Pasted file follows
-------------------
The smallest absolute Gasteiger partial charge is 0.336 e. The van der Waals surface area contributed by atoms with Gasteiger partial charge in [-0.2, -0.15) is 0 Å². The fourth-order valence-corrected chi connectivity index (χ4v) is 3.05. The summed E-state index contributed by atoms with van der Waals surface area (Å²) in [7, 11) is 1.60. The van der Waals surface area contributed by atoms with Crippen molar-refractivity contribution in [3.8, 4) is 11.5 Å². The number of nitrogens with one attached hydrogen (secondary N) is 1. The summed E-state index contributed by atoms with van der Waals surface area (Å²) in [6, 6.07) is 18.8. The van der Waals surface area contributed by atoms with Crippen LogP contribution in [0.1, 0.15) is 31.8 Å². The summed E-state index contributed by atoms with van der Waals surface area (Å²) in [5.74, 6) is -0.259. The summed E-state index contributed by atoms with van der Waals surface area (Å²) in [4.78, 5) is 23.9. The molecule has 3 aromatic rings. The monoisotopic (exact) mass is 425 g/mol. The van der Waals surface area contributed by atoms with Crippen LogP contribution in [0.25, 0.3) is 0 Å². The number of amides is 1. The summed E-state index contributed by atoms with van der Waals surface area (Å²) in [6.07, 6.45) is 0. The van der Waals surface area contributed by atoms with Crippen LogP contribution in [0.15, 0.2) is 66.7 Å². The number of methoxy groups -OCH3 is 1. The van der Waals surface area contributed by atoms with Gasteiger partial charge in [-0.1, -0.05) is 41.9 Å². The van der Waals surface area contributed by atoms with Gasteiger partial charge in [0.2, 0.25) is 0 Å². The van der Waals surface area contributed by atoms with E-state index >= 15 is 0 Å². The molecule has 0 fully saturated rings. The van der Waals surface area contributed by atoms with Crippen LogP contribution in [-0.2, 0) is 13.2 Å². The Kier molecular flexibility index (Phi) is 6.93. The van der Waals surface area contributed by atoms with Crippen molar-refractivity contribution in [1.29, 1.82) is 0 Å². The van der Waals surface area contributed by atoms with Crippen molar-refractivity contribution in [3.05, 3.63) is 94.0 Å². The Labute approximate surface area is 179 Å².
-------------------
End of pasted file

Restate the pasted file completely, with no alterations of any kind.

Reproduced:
The smallest absolute Gasteiger partial charge is 0.336 e. The van der Waals surface area contributed by atoms with Gasteiger partial charge in [-0.2, -0.15) is 0 Å². The fourth-order valence-corrected chi connectivity index (χ4v) is 3.05. The summed E-state index contributed by atoms with van der Waals surface area (Å²) in [7, 11) is 1.60. The van der Waals surface area contributed by atoms with Crippen molar-refractivity contribution in [3.8, 4) is 11.5 Å². The number of nitrogens with one attached hydrogen (secondary N) is 1. The summed E-state index contributed by atoms with van der Waals surface area (Å²) in [6, 6.07) is 18.8. The van der Waals surface area contributed by atoms with Crippen LogP contribution in [0.1, 0.15) is 31.8 Å². The summed E-state index contributed by atoms with van der Waals surface area (Å²) in [5.74, 6) is -0.259. The summed E-state index contributed by atoms with van der Waals surface area (Å²) in [4.78, 5) is 23.9. The molecule has 3 aromatic rings. The monoisotopic (exact) mass is 425 g/mol. The van der Waals surface area contributed by atoms with Crippen LogP contribution in [0.25, 0.3) is 0 Å². The number of amides is 1. The summed E-state index contributed by atoms with van der Waals surface area (Å²) in [6.07, 6.45) is 0. The van der Waals surface area contributed by atoms with Crippen LogP contribution in [0.15, 0.2) is 66.7 Å². The number of methoxy groups -OCH3 is 1. The van der Waals surface area contributed by atoms with Gasteiger partial charge in [-0.1, -0.05) is 41.9 Å². The van der Waals surface area contributed by atoms with Gasteiger partial charge in [0.2, 0.25) is 0 Å². The van der Waals surface area contributed by atoms with E-state index >= 15 is 0 Å². The molecule has 0 fully saturated rings. The van der Waals surface area contributed by atoms with Crippen LogP contribution in [-0.2, 0) is 13.2 Å². The Kier molecular flexibility index (Phi) is 6.93. The van der Waals surface area contributed by atoms with Crippen molar-refractivity contribution in [1.29, 1.82) is 0 Å². The van der Waals surface area contributed by atoms with Crippen molar-refractivity contribution in [3.05, 3.63) is 94.0 Å². The Labute approximate surface area is 179 Å².